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Mark’s first-century biography – page 22

And from there he (Jesus of Nazareth) arose and went away to the region of Tyre and Sidon.

From there? From near the Sea of Galilee around AD 30 in territory which in earlier centuries (BC) was (and today is) part of the land of Israel. The Tyre and Sidon region was non-Israel and Tyre was a Phoenician port.

And he entered a house and did not want anyone to know, yet he could not be hidden. 

He did not want a following. But anybody could call on him. Anybody.

But immediately a woman whose little daughter had an unclean spirit heard of him and came and fell down at his feet. Now the woman was a Gentile, a Syrophoenician by birth. And she begged him to cast the demon out of her daughter. 

This is a mother who cares deeply for her daughter who (not explained fully to us readers) is “unclean inside her living being” and “sorely troubled”.

And he said to her, “Let the children be fed first, for it is not right to take the children’s bread and throw it to the dogs.” But she answered him, “Yes, Lord; yet even the dogs under the table eat the children’s crumbs.” 

Who are “the children”? The people of Israel for whom Jesus was Messiah (Hebrew) and Christ (Greek). Who are “the dogs”? Those not of Israel. This dear mother is happy to be a dog if a dog can receive the crumbs which the children leave behind. 

‘I am the bread of life; whoever comes to me shall not hunger, and whoever believes in me shall never thirst.’ (Jesus Christ to Israelites) 
And he said to her, “For this statement you may go your way; the demon has left your daughter.” And she went home and found the child lying in bed and the demon gone. 

Mum had called on Jesus – with absolutely nothing to give to him – and her daughter had received cleansing and new life within.

Then he returned from the region of Tyre and went through Sidon to the Sea of Galilee, in the region of the Decapolis.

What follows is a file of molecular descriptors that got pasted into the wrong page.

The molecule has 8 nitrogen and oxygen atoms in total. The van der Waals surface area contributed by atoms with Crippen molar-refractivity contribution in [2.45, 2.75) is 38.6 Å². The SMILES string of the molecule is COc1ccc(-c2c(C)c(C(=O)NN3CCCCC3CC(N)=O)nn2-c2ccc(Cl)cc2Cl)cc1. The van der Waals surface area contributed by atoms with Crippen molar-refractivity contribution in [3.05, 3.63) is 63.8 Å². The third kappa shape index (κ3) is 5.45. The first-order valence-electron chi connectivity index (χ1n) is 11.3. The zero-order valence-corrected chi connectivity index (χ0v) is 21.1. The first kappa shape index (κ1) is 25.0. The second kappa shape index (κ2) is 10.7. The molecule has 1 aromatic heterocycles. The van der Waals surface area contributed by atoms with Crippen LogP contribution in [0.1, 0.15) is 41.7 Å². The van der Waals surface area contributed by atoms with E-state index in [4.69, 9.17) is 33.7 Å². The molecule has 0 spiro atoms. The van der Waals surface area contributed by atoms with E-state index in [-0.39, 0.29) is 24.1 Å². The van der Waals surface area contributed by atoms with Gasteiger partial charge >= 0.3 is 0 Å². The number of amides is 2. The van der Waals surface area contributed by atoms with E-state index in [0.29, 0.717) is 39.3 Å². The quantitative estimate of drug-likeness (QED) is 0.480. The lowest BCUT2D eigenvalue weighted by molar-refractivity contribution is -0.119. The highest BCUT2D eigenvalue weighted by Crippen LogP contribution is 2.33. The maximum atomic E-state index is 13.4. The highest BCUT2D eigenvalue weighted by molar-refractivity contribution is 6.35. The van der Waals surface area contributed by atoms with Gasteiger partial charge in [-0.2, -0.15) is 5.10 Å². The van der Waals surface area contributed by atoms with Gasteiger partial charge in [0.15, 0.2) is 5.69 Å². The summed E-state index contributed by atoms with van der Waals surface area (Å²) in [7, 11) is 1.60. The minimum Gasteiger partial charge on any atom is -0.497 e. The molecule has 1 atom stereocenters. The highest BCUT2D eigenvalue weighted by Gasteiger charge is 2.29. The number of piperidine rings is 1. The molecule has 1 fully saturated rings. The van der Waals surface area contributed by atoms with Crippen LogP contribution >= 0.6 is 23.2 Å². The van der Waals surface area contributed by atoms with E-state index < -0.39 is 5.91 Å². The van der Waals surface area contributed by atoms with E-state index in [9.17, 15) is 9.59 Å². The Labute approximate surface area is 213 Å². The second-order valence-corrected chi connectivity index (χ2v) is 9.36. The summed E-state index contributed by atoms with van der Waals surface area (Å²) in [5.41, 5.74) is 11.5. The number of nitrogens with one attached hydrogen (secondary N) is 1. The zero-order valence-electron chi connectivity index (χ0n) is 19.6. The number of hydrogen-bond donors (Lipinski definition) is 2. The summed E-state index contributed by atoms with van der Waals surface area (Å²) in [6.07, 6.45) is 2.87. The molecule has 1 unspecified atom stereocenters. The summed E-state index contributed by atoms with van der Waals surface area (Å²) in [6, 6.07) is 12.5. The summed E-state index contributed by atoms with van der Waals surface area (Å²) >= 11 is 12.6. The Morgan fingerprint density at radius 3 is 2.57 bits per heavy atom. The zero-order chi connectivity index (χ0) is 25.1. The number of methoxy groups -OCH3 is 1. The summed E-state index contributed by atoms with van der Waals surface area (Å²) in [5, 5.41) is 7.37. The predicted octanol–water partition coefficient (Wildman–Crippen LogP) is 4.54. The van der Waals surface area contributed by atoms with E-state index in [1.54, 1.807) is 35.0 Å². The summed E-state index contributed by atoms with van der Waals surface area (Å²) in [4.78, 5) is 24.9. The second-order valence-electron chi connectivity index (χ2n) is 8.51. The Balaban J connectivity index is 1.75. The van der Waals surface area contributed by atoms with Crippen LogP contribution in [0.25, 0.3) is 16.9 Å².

Jesus walks through non-Israel territory to a non-Israel region noted for its ten self-governing city-states – the Decapolis. (Deca=ten; polis=city)

And they brought to him a man who was deaf and had a speech impediment, and they begged him to lay his hand on him. 

This time it’s merely “they” and not a mother. And it’s merely a man – a non-Israel man – not a daughter. It’s a nobody brought by nobodies. In fact Mark used two Greek adjectives to describe him: kophon (from a root meaning “cut off”); mogilalon (“hardly talking”).

There mat be a hint here that, given that the 10 Commandments (which, since the time of Jesus have become the basis of law and order in Jersey) were given to the people of Israel, this man at that time had no concept of God’s justice and mercy. But things were to change for him.

And taking him aside from the crowd privately, he put his fingers into his ears, and after spitting touched his tongue. And looking up to heaven, he sighed and said to him, “Ephphatha,” that is, “Be opened.” And his ears were opened, his tongue was released, and he spoke plainly. 

Opened ears to hear the good news. The power of speech – the ability to tell others – given to this non-Israelite, instantly.

‘Having eyes do you not see, and having ears do you not hear?’ (Jesus Christ to his disciples) 
And Jesus charged them to tell no one. But the more he charged them, the more zealously they proclaimed it. And they were astonished beyond measure, saying, “He has done all things well. He even makes the deaf hear and the mute speak.”

Who are the “they”? The same people who had brought this stricken man to Jesus? It would seem so. They are totally astonished about the fact that every single thing that Jesus does is excellently good.

Is there any other person, past or present, who has surprised you to that extent?

Sinner Syvret

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